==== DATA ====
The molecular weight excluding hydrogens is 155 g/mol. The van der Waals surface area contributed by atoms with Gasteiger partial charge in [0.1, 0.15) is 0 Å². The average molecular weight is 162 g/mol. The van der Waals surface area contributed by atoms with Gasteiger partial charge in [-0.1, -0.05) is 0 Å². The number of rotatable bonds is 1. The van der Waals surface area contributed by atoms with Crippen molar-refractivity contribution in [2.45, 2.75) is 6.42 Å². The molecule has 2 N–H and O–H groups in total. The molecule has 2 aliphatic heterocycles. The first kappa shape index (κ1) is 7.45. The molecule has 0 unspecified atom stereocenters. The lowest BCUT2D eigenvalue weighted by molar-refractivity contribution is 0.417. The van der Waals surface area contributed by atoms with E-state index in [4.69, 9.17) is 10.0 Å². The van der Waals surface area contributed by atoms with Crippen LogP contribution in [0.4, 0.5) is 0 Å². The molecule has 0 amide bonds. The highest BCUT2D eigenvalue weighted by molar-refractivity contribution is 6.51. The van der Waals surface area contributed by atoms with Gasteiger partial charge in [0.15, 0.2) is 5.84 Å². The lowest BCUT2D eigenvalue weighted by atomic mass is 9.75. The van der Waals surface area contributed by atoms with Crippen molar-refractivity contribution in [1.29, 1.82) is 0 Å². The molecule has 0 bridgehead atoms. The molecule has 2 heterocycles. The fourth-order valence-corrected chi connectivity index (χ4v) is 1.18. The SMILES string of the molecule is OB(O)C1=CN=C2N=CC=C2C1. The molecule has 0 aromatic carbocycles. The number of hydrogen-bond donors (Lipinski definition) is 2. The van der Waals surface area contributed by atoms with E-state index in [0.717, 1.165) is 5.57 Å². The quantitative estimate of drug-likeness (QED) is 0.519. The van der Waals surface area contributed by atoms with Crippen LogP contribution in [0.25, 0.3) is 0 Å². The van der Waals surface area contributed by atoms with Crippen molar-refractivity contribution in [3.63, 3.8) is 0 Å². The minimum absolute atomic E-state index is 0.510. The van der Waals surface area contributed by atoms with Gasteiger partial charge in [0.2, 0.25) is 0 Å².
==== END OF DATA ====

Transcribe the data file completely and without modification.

The molecular weight excluding hydrogens is 155 g/mol. The van der Waals surface area contributed by atoms with Gasteiger partial charge in [0.1, 0.15) is 0 Å². The average molecular weight is 162 g/mol. The van der Waals surface area contributed by atoms with Gasteiger partial charge in [-0.1, -0.05) is 0 Å². The number of rotatable bonds is 1. The van der Waals surface area contributed by atoms with Crippen molar-refractivity contribution in [2.45, 2.75) is 6.42 Å². The molecule has 2 N–H and O–H groups in total. The molecule has 2 aliphatic heterocycles. The first kappa shape index (κ1) is 7.45. The molecule has 0 unspecified atom stereocenters. The lowest BCUT2D eigenvalue weighted by molar-refractivity contribution is 0.417. The van der Waals surface area contributed by atoms with E-state index in [4.69, 9.17) is 10.0 Å². The van der Waals surface area contributed by atoms with Crippen LogP contribution in [0.4, 0.5) is 0 Å². The molecule has 0 amide bonds. The highest BCUT2D eigenvalue weighted by molar-refractivity contribution is 6.51. The van der Waals surface area contributed by atoms with Gasteiger partial charge in [0.15, 0.2) is 5.84 Å². The lowest BCUT2D eigenvalue weighted by atomic mass is 9.75. The van der Waals surface area contributed by atoms with Crippen molar-refractivity contribution in [1.29, 1.82) is 0 Å². The molecule has 0 bridgehead atoms. The molecule has 2 heterocycles. The fourth-order valence-corrected chi connectivity index (χ4v) is 1.18. The SMILES string of the molecule is OB(O)C1=CN=C2N=CC=C2C1. The molecule has 0 aromatic carbocycles. The number of hydrogen-bond donors (Lipinski definition) is 2. The van der Waals surface area contributed by atoms with E-state index in [0.717, 1.165) is 5.57 Å². The quantitative estimate of drug-likeness (QED) is 0.519. The van der Waals surface area contributed by atoms with Crippen LogP contribution in [0.25, 0.3) is 0 Å². The van der Waals surface area contributed by atoms with Crippen molar-refractivity contribution in [3.63, 3.8) is 0 Å². The minimum absolute atomic E-state index is 0.510. The van der Waals surface area contributed by atoms with Gasteiger partial charge in [0.2, 0.25) is 0 Å².